USDA Awards over $70 Million in Grants, Maine’s Fryeburg Academy among awardees

Boston, MA, July 26, 2022 – The U.S. Department of Agriculture (USDA) announced it is awarding more than $10 million in Farm to School Grants to 123 projects across the country. Additionally, for the first time, the department is empowering states with $60 million in non-competitive grants to develop stronger and sustainable Farm to School programs over the next four years. Both actions will help more kids nationwide eat healthy, homegrown foods.
The Fryeburg Academy has been awarded $49,693. The Fryeburg Academy Edible Garden Project represents an expansion of the existing edible garden, as well as related curricular and extracurricular agricultural education offerings that are currently available to 9-12th grade students as part of the science department and Outdoor Learning and Research Center. Students of Fryeburg Academy will grow and prepare vegetables in partnership with the Academy’s Food Services Department, and will serve as ambassadors for the nutritious, local food that they grow. The collective agricultural programs are intended to provide opportunities for science, wellness, and vocational education, building on the existing program that is available to district middle school students, and connecting Fryeburg Academy students to local farms and agricultural organizations.

“We’re so excited for this opportunity because it will allow us to connect our students to fresh, nutritious foods grown by their peers right on campus,” said Jennifer Solter-Jones, Fryeburg Academy Garden Manager.
Farm to School increases the amount of locally produced foods served through child nutrition programs, while also educating children about how their foods are harvested and made. Various child nutrition operators can participate in farm to school, from states and tribal nations to schools and community organizations. 

“The expansion of Farm to School is more important than ever for our kids,” said Agriculture Secretary Tom Vilsack. “When schools and local producers work together, children benefit from higher-quality foods on their plates and program operators have stable sources for the products they need.” Vilsack added farm to school is an investment in the next generation and one of many ways the department is advancing nutrition security – the consistent, equitable access to healthy and affordable foods that promote well-being.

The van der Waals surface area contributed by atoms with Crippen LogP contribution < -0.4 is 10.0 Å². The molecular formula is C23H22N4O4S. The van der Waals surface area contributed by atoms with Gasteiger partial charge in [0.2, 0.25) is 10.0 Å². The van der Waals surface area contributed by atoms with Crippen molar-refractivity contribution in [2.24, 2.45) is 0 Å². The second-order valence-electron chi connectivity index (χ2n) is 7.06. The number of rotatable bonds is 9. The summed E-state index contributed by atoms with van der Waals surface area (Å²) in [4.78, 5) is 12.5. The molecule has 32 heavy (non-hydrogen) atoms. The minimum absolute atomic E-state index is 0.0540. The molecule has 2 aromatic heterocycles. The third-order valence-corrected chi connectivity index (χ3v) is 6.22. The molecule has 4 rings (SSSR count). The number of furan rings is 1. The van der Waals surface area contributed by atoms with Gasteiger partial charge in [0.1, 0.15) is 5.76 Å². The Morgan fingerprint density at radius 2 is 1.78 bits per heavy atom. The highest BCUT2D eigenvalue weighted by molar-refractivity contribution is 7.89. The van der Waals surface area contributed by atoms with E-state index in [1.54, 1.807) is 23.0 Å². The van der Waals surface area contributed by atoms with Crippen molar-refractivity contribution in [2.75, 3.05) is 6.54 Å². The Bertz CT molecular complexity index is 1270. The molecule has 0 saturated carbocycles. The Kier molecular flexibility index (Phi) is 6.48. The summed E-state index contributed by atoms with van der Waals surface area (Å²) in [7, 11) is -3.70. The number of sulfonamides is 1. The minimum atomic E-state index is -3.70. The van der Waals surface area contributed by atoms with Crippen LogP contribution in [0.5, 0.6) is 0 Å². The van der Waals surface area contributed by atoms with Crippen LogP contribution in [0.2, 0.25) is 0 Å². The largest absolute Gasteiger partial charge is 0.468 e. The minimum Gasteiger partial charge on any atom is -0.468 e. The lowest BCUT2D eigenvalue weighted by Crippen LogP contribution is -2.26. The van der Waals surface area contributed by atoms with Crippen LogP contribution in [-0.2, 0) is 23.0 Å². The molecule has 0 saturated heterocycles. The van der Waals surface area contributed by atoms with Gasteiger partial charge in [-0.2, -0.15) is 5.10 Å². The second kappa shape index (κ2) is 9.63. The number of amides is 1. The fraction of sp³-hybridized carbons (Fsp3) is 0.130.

The 123 projects funded by the fiscal year 2022 competitive grants will serve more than 3 million children at more than 5,000 schools in 44 states and the District of Columbia.  Further, USDA acknowledges that many people have been historically underserved and marginalized through unfair food systems. The projects selected by the department reflect its commitment to transforming food systems to be more equitable through Farm to School:

  • An estimated 62% of students served by these projects are eligible for free and reduced-priced school meals.
  • 40% of projects serve rural areas or economically disadvantaged areas.
  • Nearly 30% of organizations are led by Black, Indigenous, and People of Color, with projects serving those same communities.
  • Seven projects are tribal nations serving Native American communities.
Since the USDA Farm to School Program’s inception in 2013, the department has awarded nearly $75 million in Farm to School Grants, funding more than 1,000 projects across all 50 states, the District of Columbia, U.S. Virgin Islands, Guam, and Puerto Rico. These projects have reached over 25 million students in nearly 60,000 schools. For more information on how your community can get involved with Farm to School activities, please visit the FNS website. 

Additionally, as announced last month, the department’s $60 million non-competitive grants for states will allow them to better assist program operators in purchasing and using more local foods in meals for kids between Fiscal Years 2023-2026. The resources will also expand agricultural education for children. More information about the distribution of funds is coming soon.

“States and school districts with strong Farm to School programs have been more resilient in the face of recent supply chain disruptions, compared to operators lacking relationships with local producers,” said Stacy Dean, deputy under secretary for Food, Nutrition, and Consumer Services. “The Farm to School program deserves to be at the forefront of long-term solutions that operators can lean on to ensure nutritious, local products are always within reach.”